Comstock turned away from the marketplace, pondered his next move. He walked north and turned left toward the main square. By the time he reached the Zocalo he was feeling very depressed. He didn’t have a plan. He’d thought he could just wing it, and was now fully conscious of his folly.

At that very moment, as he was feeling his lowest, a peasant Indian fell unconscious at his feet. “Borracho,” someone chuckled from behind him. (Borracho is the Spanish word for drunkard.)

The so-called borracho was dressed in the native whites of the Nahuatl. Comstock looked about, his expression an appeal for help, but the passersby avoided making eye contact. Comstock bent down and rolled the man over to make sure he was breathing. The native looked to be no more than a youth and had badly skinned the bridge of his nose. The native’s face was unpleasant to look at, moist with sweat, made filthy by dirt and grime from the street and the oozing blood from his scraped nose.

Comstock looked about once more but no one even seemed to be paying much attention. There were benches nearby where seated tourists were watching a scene in the park. A group of mariachis was gathering. An old man with a trumpet had now joined them.

Comstock called to a vendor from the nearby gazebo and asked for a glass of ice water, which the vendor remarkably brought right over. Comstock rubbed the Indian peasant’s nose with an ice chip and shook him gently. His head fell limp to this side and that, until the professor threw the glass of water directly into his face. The youth coughed once, then opened his eyes, sputtering words the American could not understand.

“Are you all right?” Comstock said.

Chuchui looked at him attentively, but cautiously, without making reply.

Comstock helped Chuchui to his feet. “Thank you,” Chuchui said in almost perfect English, whereupon he turned, walked briskly away and disappeared in through the door of a hacienda.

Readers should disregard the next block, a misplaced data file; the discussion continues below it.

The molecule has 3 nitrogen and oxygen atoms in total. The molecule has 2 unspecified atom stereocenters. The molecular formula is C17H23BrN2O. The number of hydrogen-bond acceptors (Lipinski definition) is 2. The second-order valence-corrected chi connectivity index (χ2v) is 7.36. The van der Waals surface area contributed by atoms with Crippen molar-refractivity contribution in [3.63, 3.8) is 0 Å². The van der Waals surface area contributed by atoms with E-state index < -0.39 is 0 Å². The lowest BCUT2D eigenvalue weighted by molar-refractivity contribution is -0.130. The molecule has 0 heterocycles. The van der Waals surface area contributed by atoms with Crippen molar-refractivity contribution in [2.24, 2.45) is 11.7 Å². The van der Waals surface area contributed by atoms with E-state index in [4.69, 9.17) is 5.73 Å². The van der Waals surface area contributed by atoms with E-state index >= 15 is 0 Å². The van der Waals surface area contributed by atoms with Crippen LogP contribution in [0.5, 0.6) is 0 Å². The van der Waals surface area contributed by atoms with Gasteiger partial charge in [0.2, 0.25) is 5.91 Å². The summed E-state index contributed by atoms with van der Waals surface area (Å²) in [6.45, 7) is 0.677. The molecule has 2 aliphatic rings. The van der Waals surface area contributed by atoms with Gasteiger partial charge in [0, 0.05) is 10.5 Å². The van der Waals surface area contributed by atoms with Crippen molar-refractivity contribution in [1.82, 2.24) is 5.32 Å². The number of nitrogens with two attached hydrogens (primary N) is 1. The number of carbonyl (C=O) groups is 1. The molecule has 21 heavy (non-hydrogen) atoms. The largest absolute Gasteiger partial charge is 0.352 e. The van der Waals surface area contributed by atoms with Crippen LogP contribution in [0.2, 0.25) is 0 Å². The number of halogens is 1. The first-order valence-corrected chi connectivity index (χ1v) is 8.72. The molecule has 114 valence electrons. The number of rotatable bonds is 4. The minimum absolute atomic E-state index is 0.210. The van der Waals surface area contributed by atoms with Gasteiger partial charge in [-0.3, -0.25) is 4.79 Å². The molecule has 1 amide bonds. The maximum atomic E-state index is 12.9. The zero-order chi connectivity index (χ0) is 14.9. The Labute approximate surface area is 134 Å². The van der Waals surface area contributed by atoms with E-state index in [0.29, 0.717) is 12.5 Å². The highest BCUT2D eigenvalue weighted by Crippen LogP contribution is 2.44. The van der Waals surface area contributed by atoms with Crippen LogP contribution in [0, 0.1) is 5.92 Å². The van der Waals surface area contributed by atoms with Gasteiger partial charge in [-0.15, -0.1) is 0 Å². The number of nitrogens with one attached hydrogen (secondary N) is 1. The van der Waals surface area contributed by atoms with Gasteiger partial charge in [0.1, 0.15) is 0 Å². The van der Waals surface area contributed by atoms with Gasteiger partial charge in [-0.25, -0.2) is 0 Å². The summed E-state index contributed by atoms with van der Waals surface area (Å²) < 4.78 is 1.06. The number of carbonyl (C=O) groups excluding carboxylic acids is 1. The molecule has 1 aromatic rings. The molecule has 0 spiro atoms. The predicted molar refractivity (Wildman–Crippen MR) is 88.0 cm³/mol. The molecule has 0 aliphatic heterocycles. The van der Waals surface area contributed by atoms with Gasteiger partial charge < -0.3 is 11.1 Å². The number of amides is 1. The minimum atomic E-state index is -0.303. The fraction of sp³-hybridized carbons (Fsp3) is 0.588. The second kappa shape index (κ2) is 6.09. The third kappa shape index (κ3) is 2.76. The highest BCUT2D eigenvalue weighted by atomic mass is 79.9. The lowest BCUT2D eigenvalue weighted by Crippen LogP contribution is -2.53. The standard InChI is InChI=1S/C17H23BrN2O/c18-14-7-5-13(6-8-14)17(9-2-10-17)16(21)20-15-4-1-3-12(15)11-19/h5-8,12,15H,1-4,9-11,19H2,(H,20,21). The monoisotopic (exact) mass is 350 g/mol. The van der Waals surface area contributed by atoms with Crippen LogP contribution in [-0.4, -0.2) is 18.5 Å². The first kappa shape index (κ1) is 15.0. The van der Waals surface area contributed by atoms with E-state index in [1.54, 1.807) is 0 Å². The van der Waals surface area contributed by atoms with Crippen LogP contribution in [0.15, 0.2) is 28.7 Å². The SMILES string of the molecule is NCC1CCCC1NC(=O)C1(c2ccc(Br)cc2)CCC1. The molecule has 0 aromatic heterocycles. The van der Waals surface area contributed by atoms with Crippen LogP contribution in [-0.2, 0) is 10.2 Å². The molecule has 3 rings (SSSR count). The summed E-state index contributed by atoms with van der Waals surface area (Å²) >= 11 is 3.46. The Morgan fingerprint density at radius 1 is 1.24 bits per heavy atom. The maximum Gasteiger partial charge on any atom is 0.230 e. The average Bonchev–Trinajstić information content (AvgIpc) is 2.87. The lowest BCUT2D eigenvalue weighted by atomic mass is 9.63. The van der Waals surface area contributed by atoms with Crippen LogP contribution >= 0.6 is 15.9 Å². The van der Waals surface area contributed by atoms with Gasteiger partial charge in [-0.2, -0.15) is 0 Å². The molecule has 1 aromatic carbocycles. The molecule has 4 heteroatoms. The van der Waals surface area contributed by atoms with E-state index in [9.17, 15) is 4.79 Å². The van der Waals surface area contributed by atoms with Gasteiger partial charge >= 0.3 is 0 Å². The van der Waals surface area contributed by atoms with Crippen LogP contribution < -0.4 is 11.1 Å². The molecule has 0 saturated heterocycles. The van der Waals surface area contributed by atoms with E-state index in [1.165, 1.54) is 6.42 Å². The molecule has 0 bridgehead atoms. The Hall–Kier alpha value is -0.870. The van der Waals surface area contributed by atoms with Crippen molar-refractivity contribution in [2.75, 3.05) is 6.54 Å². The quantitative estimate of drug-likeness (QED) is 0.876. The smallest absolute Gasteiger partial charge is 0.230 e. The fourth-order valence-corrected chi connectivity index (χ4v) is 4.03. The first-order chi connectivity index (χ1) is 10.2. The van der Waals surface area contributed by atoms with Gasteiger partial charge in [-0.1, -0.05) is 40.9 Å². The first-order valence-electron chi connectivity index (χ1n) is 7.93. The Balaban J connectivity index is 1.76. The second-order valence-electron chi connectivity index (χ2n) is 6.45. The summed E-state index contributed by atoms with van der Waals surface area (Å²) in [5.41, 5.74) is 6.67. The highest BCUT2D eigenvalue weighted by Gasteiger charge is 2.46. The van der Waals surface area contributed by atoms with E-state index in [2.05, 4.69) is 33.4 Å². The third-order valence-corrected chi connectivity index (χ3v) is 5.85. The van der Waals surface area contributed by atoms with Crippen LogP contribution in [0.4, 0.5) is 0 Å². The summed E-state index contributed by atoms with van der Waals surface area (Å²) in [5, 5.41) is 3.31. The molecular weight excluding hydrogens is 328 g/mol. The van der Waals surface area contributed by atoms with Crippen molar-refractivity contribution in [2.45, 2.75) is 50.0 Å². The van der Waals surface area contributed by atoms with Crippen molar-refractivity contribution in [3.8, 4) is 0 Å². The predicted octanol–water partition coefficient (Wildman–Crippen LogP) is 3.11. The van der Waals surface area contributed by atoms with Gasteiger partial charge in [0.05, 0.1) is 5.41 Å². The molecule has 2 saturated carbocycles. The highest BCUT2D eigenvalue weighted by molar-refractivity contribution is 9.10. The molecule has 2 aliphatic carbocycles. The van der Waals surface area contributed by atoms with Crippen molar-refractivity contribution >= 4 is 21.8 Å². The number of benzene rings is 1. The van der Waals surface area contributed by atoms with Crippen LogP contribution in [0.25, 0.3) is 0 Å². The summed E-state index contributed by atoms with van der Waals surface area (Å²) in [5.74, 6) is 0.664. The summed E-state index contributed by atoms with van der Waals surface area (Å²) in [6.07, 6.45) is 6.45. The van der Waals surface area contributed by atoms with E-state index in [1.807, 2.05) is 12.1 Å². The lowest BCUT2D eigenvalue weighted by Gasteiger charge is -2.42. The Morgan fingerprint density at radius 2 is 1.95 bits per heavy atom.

Comstock, looking confused, turned round in a complete circle, then sat down. Suddenly, he leaped to his feet and followed the young Nahuatl inside, but Chuchui was nowhere to be found. “Have you seen the native,” Comstock asked one and then another hotel employee, but no one had an inkling what he was talking about.

That evening, while walking along the pasado that leads back to the park, Comstock saw him again. He recognized the skinned nose, the flat looking face. Comstock ran up to him and said hello. Chuchui frowned and turned away. “Where are you from?” Comstock asked, following him. Chuchui did not answer and Comstock kept on his tail. “What is your name?”

Chuchui turned and squared off, facing the persistent American. “I no speak English.”

It was apparent Comstock had misjudged him. Chuchui’s “Thank you” earlier in the day had thrown him off. It was something he learned to say when doing business with Americans in the course of his work.

Undaunted, Comstock began to address him in Spanish. “Donde vas,” Comstock said, which means "Where are you going?"

Chuchui shook his head, tried to speak but no words came. Suddenly his voice broke and he began to cry. This was not something Comstock had expected. Chuchui placed his palm on Comstock’s arm while his eyes scanned the square, darting here and there, as if he were afraid of something.

Comstock sensed the youth’s uneasiness. “I am from the United States... Estados Unidas. I am called William. How are you called?”

“My name is Chuchui,” the youth said, nodding his head slightly as he said it. “We must talk now.”

CONTINUED